It’s all out war in Superman #11, by writer Brian Michael Bendis, artist Ivan Reis, inkers Joe Prado and Oclair Albert, colorist Alex Williams, and letterer Josh Reed. This issue picks up where the last left off, as Clark and Jon are confronted with a war for Jor-El’s ship on multiple fronts.
In a flashback, Rogol Zaar confronts Zod. Zaar wants to escape the Phantom Zone and asks Zod for help. Jax-Ur, another renegade Kryptonian shows up and helps to convince Zod to join Zaar’s cause. In the present, Superman and Jon confront the armies attacking Jor-El’s ship. Superman attacks Zaar, but he retreats, and Superman goes about backing off the ships attacking Joe-El. Superman and Jon confront Jor-El about why everyone is attacking him, but Zaar comes back and Superman fight him off. Zod and Jon fight, but Superman can’t stop it. As the fight intensifies, a last Kryptonian comes in to join the fight.
This one never lets up. Bendis starts in the past, showing readers how Zaar was able to escape the Phantom Zone. Having Zaar convince the vanquished Zod to show him how is better writing than Bendis is known for. Bendis usually ignores the past and soldiers on, but this development works with past continuity and gives the present battle some more weight. However, there is no real explanation about why the Thanagarians, Khunds, and the Triliums are in the fight.
That said, Bendis writes exactly what Superman fans want to see as he finds a way to defeat those fleets. Sure, he barely explains why they are fighting Jor-El, but the way Superman does it is perfect. Superman uses his knowledge of each force to bring them down. Bendis has a lot of problems with writing many characters correctly; most of his characters quip like Spider-Man and act in the same way. There is a lot of Superman barrelling through enemy ships here, but then he uses his mind to diffuse the situation. That’s Superman in a nutshell. Superman only punches when he has to, but if he can stop the fight without fighting too much, he will. Now, if there is going to be some nitpicking, the question would be why Thanagarians, Khunds, and the Trilium would fight Jor-El, but Bendis sidesteps that. This issue is spectacle and it’s a great spectacle.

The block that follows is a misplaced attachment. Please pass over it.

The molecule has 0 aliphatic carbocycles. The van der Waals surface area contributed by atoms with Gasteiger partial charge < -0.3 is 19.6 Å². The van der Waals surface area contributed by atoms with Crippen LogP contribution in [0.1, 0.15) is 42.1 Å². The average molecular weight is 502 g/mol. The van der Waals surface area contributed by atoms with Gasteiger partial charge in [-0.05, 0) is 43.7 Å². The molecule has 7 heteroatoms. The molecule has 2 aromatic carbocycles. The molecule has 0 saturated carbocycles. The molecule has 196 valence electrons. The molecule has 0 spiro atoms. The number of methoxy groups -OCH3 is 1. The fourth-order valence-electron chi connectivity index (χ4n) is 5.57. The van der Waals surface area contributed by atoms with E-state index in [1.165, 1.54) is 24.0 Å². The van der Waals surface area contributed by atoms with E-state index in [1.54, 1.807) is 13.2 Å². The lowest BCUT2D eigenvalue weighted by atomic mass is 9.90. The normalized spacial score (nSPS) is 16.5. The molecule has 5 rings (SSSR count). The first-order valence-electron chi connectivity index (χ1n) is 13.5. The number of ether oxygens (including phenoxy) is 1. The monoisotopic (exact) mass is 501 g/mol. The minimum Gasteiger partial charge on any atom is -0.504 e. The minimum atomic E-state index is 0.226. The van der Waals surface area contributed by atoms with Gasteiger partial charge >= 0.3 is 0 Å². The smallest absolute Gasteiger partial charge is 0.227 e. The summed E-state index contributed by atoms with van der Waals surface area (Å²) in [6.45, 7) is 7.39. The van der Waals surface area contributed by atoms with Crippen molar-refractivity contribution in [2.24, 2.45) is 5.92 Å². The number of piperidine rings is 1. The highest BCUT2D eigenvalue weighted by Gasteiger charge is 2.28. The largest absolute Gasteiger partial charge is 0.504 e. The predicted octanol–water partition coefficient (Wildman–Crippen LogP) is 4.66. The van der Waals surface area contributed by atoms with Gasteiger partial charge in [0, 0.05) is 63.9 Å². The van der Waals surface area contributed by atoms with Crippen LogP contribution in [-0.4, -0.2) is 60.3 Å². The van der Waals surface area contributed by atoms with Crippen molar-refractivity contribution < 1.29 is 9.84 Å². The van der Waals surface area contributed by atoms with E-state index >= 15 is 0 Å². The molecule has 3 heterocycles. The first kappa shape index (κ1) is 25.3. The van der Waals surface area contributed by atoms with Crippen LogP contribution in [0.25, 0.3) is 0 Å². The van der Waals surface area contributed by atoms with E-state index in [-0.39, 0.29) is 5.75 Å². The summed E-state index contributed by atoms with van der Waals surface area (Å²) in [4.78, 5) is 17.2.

Ivan Reis supplies that feeling. Reis’ work lately has been hit or miss lately. His detail has suffered at various points, but here, it feels like he went all guns on it. That may be to do with Joe Prado and Oclair Albert’s inks and that what makes it so much stronger. Superman flies through fleets of ships, destroying them, but his expressions still give readers his true intentions of stopping the fight and teaching Jon what being a hero is about. The opening scenes in the Phantom Zone are also wonderful, showing Zaar and Zod in circumstances that readers that haven’t seen them before.
Superman #11 is the pinnacle of Bendis’ run so far. It combines his penchant for being too verbose with actual action. There are very little points in this issue when the action flags and when it does, it serves the story. Reis’ art is the best it has been in a while. Reis earned his stripes penciling things like The Rann Thanagar War and Geoff Johns’ Green Lantern and that shows in this book. Everyone is firing on all cylinders for this issue and it shows.